This content is made possible in part by the generous sponsorship support of The University of Minnesota.

Guthrie shares fun facts about ‘Christmas Carol’

The Guthrie Theater’s “A Christmas Carol” has been an annual event for 35 years, which means it has picked up a lot of trivia and “data.” Who, for instance, was the first Scrooge?

It was King Donovan who appeared in the first 1975 production that had hastily been tossed together by Barbara Field, then the Guthrie’s young literary manager. I saw the show for the first time the following year, when Scrooge was played by Jeff Chandler.

In promoting its current, 90-minute re-adaptation, the Guthrie’s publicity department recently released a “by the numbers” list of Guthrie trivia. It’s a fun list to sift through, and here are some highlights:

800 – The number of actors who have appeared in the holiday show at the Guthrie over the years.

18 – The number of actors who have played Scrooge.

36 – The number of performers in the current production (16 adult actors, 11 children, 9 extras).

151 – The number of costumes they wear.

28 – The number of simultaneous “quick changes” (under two minutes) that actors are required to make following the big Fezziwig ball scene.

25 – The number of wigs worn in the show.

20 – The number of years a single actor – Nathaniel Fuller – has been in the show.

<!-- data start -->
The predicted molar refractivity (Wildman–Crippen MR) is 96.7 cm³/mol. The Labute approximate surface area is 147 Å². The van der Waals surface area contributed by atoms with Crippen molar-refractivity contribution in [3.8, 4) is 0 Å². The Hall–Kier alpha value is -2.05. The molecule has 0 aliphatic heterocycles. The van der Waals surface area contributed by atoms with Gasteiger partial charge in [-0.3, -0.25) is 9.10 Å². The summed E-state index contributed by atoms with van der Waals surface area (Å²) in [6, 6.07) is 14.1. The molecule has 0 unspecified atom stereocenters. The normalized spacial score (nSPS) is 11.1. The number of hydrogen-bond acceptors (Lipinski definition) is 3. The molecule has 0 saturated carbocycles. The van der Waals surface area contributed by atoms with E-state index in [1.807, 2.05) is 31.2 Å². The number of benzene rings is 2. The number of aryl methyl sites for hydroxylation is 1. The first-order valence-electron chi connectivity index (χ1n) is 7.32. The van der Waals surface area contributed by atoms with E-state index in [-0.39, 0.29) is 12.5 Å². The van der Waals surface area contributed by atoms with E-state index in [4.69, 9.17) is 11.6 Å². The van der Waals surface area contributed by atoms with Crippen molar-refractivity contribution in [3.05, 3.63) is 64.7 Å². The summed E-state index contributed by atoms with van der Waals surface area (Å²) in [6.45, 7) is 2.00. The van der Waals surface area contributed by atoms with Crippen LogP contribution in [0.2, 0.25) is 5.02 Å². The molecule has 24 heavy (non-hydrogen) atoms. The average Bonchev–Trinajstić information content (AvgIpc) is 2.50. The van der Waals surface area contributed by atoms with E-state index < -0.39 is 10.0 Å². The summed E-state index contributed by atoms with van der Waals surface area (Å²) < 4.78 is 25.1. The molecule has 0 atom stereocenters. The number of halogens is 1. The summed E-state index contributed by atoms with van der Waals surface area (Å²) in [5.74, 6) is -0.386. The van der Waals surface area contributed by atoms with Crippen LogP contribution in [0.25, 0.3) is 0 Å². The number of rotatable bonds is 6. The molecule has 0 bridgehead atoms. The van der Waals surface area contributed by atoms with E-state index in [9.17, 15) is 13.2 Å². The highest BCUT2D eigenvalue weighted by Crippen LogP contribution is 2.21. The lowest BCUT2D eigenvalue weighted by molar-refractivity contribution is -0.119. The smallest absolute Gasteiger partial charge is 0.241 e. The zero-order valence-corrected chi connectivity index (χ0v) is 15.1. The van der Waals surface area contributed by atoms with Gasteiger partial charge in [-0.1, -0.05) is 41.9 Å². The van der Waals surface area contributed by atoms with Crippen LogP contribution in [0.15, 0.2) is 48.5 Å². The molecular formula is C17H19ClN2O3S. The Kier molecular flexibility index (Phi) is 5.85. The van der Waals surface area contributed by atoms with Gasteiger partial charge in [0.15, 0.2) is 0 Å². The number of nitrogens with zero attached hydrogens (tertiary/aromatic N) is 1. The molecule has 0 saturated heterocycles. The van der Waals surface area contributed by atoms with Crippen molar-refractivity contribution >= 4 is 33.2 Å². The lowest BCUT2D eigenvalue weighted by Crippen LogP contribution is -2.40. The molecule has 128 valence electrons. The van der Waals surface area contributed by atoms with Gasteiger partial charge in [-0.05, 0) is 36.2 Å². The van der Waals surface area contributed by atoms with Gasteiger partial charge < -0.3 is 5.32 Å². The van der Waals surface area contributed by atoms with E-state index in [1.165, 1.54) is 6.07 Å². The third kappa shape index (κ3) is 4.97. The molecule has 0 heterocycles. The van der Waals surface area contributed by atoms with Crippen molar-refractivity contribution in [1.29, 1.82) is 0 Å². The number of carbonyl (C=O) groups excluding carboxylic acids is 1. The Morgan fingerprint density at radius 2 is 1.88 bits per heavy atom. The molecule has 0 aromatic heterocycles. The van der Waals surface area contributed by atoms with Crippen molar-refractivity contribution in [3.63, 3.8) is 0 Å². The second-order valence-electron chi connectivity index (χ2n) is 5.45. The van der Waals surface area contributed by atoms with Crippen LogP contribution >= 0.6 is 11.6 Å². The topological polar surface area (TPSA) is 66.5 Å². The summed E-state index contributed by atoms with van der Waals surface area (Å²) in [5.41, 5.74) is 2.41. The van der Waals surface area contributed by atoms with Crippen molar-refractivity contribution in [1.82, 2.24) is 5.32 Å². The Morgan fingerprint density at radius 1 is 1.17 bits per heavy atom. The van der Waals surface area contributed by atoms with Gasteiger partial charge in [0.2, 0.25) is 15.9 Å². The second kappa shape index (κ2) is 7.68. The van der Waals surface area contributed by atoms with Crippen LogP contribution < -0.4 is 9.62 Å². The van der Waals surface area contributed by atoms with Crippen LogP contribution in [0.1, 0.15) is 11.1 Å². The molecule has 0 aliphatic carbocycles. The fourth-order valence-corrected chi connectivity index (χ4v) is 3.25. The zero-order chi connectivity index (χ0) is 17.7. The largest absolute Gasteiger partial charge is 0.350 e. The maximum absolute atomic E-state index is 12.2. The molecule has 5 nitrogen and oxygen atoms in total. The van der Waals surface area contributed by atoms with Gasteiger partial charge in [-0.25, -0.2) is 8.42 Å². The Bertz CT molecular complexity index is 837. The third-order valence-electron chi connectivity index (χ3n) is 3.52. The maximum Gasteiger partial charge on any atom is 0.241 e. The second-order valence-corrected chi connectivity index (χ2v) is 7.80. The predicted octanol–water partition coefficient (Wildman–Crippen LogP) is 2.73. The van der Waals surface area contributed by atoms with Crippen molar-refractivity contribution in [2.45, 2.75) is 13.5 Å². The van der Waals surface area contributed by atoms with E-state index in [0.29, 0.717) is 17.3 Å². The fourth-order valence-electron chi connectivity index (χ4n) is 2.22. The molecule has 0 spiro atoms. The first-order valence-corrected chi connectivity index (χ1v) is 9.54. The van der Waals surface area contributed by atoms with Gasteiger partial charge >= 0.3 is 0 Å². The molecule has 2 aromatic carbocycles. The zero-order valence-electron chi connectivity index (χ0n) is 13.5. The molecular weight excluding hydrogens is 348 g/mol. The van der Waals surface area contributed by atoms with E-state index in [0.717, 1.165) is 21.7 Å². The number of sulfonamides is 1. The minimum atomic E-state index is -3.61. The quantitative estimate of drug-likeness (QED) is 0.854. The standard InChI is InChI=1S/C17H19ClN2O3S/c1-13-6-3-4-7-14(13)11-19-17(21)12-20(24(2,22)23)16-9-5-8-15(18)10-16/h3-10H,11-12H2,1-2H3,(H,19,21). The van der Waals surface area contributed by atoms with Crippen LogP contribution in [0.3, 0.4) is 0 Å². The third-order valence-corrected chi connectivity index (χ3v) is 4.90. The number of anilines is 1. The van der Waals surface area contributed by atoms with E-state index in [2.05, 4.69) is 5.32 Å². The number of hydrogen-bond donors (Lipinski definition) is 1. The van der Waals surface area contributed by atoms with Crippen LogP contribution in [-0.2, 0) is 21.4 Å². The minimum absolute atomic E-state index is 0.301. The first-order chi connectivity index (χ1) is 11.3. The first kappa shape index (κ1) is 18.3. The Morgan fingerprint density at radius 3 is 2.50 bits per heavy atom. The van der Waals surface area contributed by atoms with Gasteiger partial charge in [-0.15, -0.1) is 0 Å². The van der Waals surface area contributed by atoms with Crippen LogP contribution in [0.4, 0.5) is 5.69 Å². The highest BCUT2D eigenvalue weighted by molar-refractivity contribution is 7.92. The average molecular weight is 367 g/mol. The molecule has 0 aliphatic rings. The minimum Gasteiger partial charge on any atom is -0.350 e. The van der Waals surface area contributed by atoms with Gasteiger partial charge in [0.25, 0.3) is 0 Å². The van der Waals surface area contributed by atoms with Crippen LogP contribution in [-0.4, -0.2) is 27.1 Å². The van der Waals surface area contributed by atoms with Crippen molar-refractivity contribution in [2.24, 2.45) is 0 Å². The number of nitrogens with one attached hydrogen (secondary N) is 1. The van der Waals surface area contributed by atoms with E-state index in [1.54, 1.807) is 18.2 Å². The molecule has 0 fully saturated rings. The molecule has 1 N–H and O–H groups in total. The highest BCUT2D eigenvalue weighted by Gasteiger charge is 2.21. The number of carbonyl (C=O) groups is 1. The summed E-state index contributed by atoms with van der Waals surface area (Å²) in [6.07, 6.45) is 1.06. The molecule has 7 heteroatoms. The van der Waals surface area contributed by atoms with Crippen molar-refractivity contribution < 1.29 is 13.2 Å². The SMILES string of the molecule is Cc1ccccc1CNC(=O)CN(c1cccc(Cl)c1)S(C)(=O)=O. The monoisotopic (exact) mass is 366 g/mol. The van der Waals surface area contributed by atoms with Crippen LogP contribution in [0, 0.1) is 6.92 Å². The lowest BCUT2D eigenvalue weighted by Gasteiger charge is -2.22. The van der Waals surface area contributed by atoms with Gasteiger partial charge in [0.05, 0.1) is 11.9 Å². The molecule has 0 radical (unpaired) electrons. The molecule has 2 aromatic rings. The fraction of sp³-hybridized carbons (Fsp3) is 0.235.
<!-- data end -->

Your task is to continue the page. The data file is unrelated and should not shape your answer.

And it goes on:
26 – The number of years the longest-working crew member – stage supervisor Brian Crow – has been with the show.

20 – The number of backstage staff needed for the show, including deck crew, spotlight operators, board operators, stage managers, dressers, wig and wardrobe crew and supervisors.

163 – The number of light cues in the show, averaging one every 33 seconds.

9 – The cubic feet of fake snow needed for the run of the show.

30 – The number of fake food items used onstage.

47 – The number of fake candles used in each performance (plus three real ones).

700 – The amount, in pounds, of dry ice used each week to create fog effects.

9 – The number of consecutive years director Gary Gisselman has staged the show.

1843 – The year Charles Dickens wrote the Christmas classic.

Unknown: The number of times I’ve seen a stage, film or television adaptation of “A Christmas Carol.” But it’s a pretty big number.

“A Christmas Carol” continues through Dec. 31 at the Guthrie. Go here for details.

No comments yet

Leave a Reply